As we celebrate Black History Month in February of 2021, we cannot help but look back at 2020 and the lessons we have learned. It was an intense year of social, political and economic disorder, much of which still thrives. The COVID-19 pandemic shed light on the true state of U.S. injustice, and in response to police brutality, health disparities and countless other societal issues, we saw a powerful and necessary rise in activism.
At the start of this new year, many have gone down a path of educating themselves, understanding their biases and critiquing their lifestyles. This month especially, people are considering how best to support the Black community and to understand our fight for equity and justice. With such a wide range of complex information already in existence, the question becomes, where to start? Especially if you are an ally, it can be difficult to build on your knowledge of a community encountering racism, prejudice and systemic injustices that are not part of your lived experience.
Well, you have come to the right place.
Thankfully, there is an increasing number of platforms promoting Black history and the spread of accessible civil rights information. Netflix in particular has a great selection of documentaries, films and shows. More than many other platforms, they have provided content with accessible language, gripping plots and most importantly, reliable information. Even if you do not have access to their platform, it can be a place to get ideas for what topics to explore on your own.
Over the past year, I have compiled a list of my favorites that I feel are authentic and captivating. They do justice to our Black history and should be added to your watch list this month.
The first of my picks is the documentary, “Uppity,” which covers the true story of Willy T. Ribbs, the first Black man to qualify for the Indy 500. The story gives an inside look into the world of racing, the relationships Ribbs builds with prominent figures in/out of this environment, and the racism and prejudice he encounters along the way. Before watching this, Willy T. Ribbs was a name I had never heard. If you love hearing first-persons accounts, this fascinating documentary is for you.
The next selection for my list is an amazing documentary titled, “The Black Godfather.“ It follows the life and accomplishments of Clarence Avant, as he makes waves in the entertainment industry, and as he discovers and brings successful acts to fame. If you are a fan of Black music and artists, looking to expand your knowledge, this film is a must-see.
Similar to “The Black Godfather,” my third pick, the documentary “Quincy,” recounts the successes and tells of the ongoing life of Quincy Jones, one of the most successful and influential record producers of our time. Once again, if your interests lie in music production and prominent Black artists, this documentary will become one of your favorites.
This next one is a well-known, but equally important watch. “13th“ is a powerful documentary that examines the criminalization of the Black community, and presents the harsh realities of U.S. mass incarceration, or as they call it, the “modern day slavery.” It explores the ways prison has furthered oppression of the Black community, plaguing us with generational trauma, racial wealth gaps, and more.
If you found the contents of “13th“ especially interesting, this next selection, “CRACK: Cocaine, Corruption, and Conspiracy” is the documentary you should watch next. This new addition to Netflix is great at breaking down the intersection of the war on drugs, the U.S. government, and prison systems in creating one of the worst epidemics to hit the Black and Brown community. This documentary additionally includes facts specific to the war on drugs that are often omitted from existing media.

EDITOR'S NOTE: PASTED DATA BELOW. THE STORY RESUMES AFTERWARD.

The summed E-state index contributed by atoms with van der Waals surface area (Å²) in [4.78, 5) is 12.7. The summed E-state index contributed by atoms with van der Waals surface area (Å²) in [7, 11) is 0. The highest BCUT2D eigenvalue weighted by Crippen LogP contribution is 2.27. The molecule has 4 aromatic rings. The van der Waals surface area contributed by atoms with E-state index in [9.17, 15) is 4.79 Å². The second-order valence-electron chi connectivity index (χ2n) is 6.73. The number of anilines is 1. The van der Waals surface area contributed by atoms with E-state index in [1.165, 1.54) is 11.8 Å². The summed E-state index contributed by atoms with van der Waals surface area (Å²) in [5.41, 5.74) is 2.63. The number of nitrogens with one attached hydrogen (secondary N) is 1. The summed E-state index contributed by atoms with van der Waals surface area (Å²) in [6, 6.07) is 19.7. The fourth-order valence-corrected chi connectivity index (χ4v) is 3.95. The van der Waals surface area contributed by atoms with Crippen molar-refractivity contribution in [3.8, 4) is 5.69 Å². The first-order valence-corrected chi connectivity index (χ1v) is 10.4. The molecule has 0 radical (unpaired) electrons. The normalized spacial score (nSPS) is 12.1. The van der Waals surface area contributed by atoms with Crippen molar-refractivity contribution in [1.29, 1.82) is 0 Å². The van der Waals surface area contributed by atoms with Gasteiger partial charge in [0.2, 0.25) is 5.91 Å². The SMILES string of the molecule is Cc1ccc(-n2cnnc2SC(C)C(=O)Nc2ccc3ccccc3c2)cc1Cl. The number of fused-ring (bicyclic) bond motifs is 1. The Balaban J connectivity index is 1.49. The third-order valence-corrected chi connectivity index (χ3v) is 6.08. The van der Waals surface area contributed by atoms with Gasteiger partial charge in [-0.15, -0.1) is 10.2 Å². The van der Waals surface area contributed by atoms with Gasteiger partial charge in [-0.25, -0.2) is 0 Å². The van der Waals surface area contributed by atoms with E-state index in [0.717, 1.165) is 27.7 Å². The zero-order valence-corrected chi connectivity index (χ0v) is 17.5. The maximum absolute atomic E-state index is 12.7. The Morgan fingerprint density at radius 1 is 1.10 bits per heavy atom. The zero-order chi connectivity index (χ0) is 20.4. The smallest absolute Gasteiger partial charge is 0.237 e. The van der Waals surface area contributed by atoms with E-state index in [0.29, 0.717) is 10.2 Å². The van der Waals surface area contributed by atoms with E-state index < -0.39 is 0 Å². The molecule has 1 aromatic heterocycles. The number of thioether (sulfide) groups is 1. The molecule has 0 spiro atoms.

Despite the fact this pick will be leaving Netflix on Feb. 28, “LA 92” is a documentary that deserves attention. It is a gripping account of the Los Angeles riots of 1992, and both the social and economic impacts these events had on the civil rights movement. The documentary is filled with real video footage and captioned text, making it an extremely accurate portrayal.
As we near the end of this list, my second to last recommendation is the film “They Gotta Have Us.” This selection showcases Black film and its emergence. It gives great inside looks into other prominent Black films such as “Hollywood Scuffle“ and furthermore examines and criticizes the entertainment industry’s stereotyping of Black actors.
Last, but far from least, we have the film, “I AM NOT YOUR NEGRO.” This selection is the film adaptation of James Baldwin’s unfinished memoir, “Remember This House.” In this specific work of Baldwin’s, we see the assassinations of his close friends, Malcom X, Martin Luther King Jr and Medgar Evers, told through his account. For those who are beginning to explore activism, civil disobedience and the ins and outs of the civil rights movement past what you have been taught in school, this is an amazing film that will make you question everything.
Black history is extensive and oftentimes erased, so gaining access to accurate, digestible information can be a tough task. These selections are my suggestions, a place for you to start, an opportunity to build a base in your understanding of Black history. But I leave it here with hopes that you will continue to actively search out and consume authentic content, whether it be in the form of a documentary, a podcast, a book or something else. February is 28 days of honoring Black history, but there is so much more to be done in the 306 days of 2021 that will remain afterwards.
Written by Nailah-Bena Chambers, Global Studies Major and Chinese Minor, class of 2023.